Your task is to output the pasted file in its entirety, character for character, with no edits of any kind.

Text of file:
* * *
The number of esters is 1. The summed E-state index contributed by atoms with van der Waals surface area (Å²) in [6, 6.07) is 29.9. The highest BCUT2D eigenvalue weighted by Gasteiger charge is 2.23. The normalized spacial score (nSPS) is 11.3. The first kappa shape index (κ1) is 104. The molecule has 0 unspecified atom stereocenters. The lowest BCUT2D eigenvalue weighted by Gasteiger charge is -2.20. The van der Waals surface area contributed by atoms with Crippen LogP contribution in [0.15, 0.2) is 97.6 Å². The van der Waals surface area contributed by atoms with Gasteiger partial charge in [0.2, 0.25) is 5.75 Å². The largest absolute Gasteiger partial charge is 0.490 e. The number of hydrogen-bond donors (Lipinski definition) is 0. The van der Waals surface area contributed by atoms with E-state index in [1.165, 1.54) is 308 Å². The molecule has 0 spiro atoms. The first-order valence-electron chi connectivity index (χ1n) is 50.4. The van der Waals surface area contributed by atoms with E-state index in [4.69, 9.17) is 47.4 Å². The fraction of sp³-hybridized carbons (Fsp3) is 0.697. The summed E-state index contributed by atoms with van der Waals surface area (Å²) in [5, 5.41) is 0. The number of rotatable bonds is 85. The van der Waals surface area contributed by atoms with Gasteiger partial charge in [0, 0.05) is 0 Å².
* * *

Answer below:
The number of esters is 1. The summed E-state index contributed by atoms with van der Waals surface area (Å²) in [6, 6.07) is 29.9. The highest BCUT2D eigenvalue weighted by Gasteiger charge is 2.23. The normalized spacial score (nSPS) is 11.3. The first kappa shape index (κ1) is 104. The molecule has 0 unspecified atom stereocenters. The lowest BCUT2D eigenvalue weighted by Gasteiger charge is -2.20. The van der Waals surface area contributed by atoms with Crippen LogP contribution in [0.15, 0.2) is 97.6 Å². The van der Waals surface area contributed by atoms with Gasteiger partial charge in [0.2, 0.25) is 5.75 Å². The largest absolute Gasteiger partial charge is 0.490 e. The number of hydrogen-bond donors (Lipinski definition) is 0. The van der Waals surface area contributed by atoms with E-state index in [1.165, 1.54) is 308 Å². The molecule has 0 spiro atoms. The first-order valence-electron chi connectivity index (χ1n) is 50.4. The van der Waals surface area contributed by atoms with E-state index in [4.69, 9.17) is 47.4 Å². The fraction of sp³-hybridized carbons (Fsp3) is 0.697. The summed E-state index contributed by atoms with van der Waals surface area (Å²) in [5, 5.41) is 0. The number of rotatable bonds is 85. The van der Waals surface area contributed by atoms with Gasteiger partial charge in [0, 0.05) is 0 Å².